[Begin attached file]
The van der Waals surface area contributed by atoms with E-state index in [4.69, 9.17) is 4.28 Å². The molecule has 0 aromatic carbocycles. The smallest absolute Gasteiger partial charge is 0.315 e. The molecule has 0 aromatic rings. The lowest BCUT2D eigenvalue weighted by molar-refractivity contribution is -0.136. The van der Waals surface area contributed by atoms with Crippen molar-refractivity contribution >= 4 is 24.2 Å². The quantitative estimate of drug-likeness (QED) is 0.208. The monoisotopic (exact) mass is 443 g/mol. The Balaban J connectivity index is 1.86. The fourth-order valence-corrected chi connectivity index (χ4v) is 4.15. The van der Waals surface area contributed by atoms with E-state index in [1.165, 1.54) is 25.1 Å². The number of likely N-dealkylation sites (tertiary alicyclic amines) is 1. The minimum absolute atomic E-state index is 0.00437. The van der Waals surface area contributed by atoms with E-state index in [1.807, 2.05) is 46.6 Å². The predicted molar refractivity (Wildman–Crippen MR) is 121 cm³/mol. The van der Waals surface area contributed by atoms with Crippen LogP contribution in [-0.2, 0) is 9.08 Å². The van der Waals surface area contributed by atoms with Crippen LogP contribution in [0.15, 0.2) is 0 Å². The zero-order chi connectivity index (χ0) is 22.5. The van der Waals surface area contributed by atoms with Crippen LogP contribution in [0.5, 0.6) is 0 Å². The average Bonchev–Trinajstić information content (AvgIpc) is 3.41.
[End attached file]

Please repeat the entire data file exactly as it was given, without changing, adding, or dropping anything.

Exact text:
The van der Waals surface area contributed by atoms with E-state index in [4.69, 9.17) is 4.28 Å². The molecule has 0 aromatic carbocycles. The smallest absolute Gasteiger partial charge is 0.315 e. The molecule has 0 aromatic rings. The lowest BCUT2D eigenvalue weighted by molar-refractivity contribution is -0.136. The van der Waals surface area contributed by atoms with Crippen molar-refractivity contribution >= 4 is 24.2 Å². The quantitative estimate of drug-likeness (QED) is 0.208. The monoisotopic (exact) mass is 443 g/mol. The Balaban J connectivity index is 1.86. The fourth-order valence-corrected chi connectivity index (χ4v) is 4.15. The van der Waals surface area contributed by atoms with E-state index in [1.165, 1.54) is 25.1 Å². The number of likely N-dealkylation sites (tertiary alicyclic amines) is 1. The minimum absolute atomic E-state index is 0.00437. The van der Waals surface area contributed by atoms with E-state index in [1.807, 2.05) is 46.6 Å². The predicted molar refractivity (Wildman–Crippen MR) is 121 cm³/mol. The van der Waals surface area contributed by atoms with Crippen LogP contribution in [-0.2, 0) is 9.08 Å². The van der Waals surface area contributed by atoms with Crippen LogP contribution in [0.15, 0.2) is 0 Å². The zero-order chi connectivity index (χ0) is 22.5. The van der Waals surface area contributed by atoms with Crippen LogP contribution in [0.5, 0.6) is 0 Å². The average Bonchev–Trinajstić information content (AvgIpc) is 3.41.